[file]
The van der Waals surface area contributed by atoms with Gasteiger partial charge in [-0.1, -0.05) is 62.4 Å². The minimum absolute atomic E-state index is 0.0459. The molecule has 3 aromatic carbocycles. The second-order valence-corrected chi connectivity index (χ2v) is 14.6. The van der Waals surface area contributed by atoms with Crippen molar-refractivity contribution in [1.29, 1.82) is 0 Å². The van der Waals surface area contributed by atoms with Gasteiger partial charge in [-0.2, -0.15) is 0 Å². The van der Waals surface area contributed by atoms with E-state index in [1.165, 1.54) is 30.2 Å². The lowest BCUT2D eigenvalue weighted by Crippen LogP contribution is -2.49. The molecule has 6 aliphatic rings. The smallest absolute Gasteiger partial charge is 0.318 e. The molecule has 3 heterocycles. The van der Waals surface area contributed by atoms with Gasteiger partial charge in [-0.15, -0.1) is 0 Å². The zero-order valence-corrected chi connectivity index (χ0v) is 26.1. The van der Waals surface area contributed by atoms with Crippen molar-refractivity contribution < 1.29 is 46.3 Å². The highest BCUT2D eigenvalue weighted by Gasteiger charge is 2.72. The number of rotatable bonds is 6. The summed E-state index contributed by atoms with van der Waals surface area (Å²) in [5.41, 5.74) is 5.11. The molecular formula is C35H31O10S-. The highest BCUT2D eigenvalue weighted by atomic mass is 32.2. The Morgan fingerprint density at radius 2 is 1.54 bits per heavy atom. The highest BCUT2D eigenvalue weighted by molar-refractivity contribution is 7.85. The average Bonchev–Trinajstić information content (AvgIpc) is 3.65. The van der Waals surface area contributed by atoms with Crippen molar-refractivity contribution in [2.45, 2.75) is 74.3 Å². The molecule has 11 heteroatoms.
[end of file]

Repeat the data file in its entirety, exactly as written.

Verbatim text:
The van der Waals surface area contributed by atoms with Gasteiger partial charge in [-0.1, -0.05) is 62.4 Å². The minimum absolute atomic E-state index is 0.0459. The molecule has 3 aromatic carbocycles. The second-order valence-corrected chi connectivity index (χ2v) is 14.6. The van der Waals surface area contributed by atoms with Crippen molar-refractivity contribution in [1.29, 1.82) is 0 Å². The van der Waals surface area contributed by atoms with Gasteiger partial charge in [-0.2, -0.15) is 0 Å². The van der Waals surface area contributed by atoms with E-state index in [1.165, 1.54) is 30.2 Å². The lowest BCUT2D eigenvalue weighted by Crippen LogP contribution is -2.49. The molecule has 6 aliphatic rings. The smallest absolute Gasteiger partial charge is 0.318 e. The molecule has 3 heterocycles. The van der Waals surface area contributed by atoms with Gasteiger partial charge in [-0.15, -0.1) is 0 Å². The zero-order valence-corrected chi connectivity index (χ0v) is 26.1. The van der Waals surface area contributed by atoms with Crippen molar-refractivity contribution < 1.29 is 46.3 Å². The highest BCUT2D eigenvalue weighted by Gasteiger charge is 2.72. The number of rotatable bonds is 6. The summed E-state index contributed by atoms with van der Waals surface area (Å²) in [5.41, 5.74) is 5.11. The molecular formula is C35H31O10S-. The highest BCUT2D eigenvalue weighted by atomic mass is 32.2. The Morgan fingerprint density at radius 2 is 1.54 bits per heavy atom. The highest BCUT2D eigenvalue weighted by molar-refractivity contribution is 7.85. The average Bonchev–Trinajstić information content (AvgIpc) is 3.65. The van der Waals surface area contributed by atoms with Crippen molar-refractivity contribution in [2.45, 2.75) is 74.3 Å². The molecule has 11 heteroatoms.